The house features some materials like concrete and reverse brick veneer that were selected for their thermal mass to passively heat and cool the home, but are high in embodied energy from their manufacture. However, lightweight materials, such as structural insulated panels, steel cladding and roofing, and matrix board were used elsewhere in the home for their low embodied energy.

In addition, the landscaping uses a combination of bark chips and stone chips, which contain less embodied energy than concrete or paver solutions, with the added benefit of improving water retention on site.

Additional information

The owners selected a range of low waste and no-VOC finishes and fittings, including natural floor sealer and natural paints, natural coir carpet to the bedrooms, and recycled benchtops for the laundry and ensuite.

The owners have installed a vegetable patch to grow their own food, and plan to add beekeeping to their garden soon.

A graphical representation of the floor plan of a home.

Floor plan of Granville house design.

Plans: Matt McCallum (© Living Building Solutions)


Because this house was conceived as an experiment to determine whether it was possible to comfortably and efficiently overcome the site’s limitations, the owner has installed thermal monitoring systems to compare actual energy consumption figures against design-phase predictions. The system takes hourly temperatures in 3 main rooms, providing data to help refine the building’s performance and to inform future builds.

This house maintains a comfortable internal temperature of around 21°C in winter. The lowest recorded temperature was 17°C at 5am one winter morning, when it was 5°C outside, and no heating had been used the previous night.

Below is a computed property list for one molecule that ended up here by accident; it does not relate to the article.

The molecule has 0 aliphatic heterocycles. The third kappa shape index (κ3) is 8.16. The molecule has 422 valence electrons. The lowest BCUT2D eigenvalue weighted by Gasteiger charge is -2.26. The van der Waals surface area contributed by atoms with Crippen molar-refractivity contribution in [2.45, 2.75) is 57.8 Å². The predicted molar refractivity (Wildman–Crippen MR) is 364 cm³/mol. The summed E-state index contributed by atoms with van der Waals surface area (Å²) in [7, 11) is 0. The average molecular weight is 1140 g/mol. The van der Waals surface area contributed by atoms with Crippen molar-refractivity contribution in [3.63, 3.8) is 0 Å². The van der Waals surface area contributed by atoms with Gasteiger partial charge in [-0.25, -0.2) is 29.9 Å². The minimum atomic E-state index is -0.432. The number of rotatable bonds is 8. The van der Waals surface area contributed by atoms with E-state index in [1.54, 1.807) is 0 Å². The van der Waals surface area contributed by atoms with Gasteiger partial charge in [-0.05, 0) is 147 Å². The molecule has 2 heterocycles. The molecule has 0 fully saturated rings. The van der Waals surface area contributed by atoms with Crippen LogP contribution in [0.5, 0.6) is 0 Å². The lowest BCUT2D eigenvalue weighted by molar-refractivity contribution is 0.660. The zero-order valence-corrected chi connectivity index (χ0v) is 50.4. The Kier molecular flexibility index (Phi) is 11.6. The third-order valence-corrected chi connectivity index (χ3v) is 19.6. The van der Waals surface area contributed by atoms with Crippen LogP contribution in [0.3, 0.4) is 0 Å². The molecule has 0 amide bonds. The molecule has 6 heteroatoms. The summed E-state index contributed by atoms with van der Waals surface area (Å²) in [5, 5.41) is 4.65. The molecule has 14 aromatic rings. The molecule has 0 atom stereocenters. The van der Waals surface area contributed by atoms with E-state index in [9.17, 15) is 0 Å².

The sunlight we get into the building in winter is absorbed by the thermal mass, and because this is a well-insulated and very airtight building, once that heat is inside, it doesn’t get lost,’ one of the owners explains. ‘The reverse applies in summer. Also, being located on a corner block, the prevailing wind from the south-west comes into the house to cool it down after dark. Night purging is definitely the best way to control summer heat.

The owner says that easy and inexpensive methods such as installing adjustable shading, planting more trees, installing additional doors to separate zones and using an outdoor umbrella to shade windows in summer, have helped to cool the home.

The owner is waiting for a deciduous vine to fully grow before evaluating the home’s summer performance; however, he says that the building has met one of his main goals of being cooler than his previous home. ‘The block lends itself better to catching coastal breezes. We don't have air-conditioning and only used the bedroom fans a few times last year, usually when it's been 40 plus degrees that day and overnight lows are in the mid to high 20s.’


Renew, 2020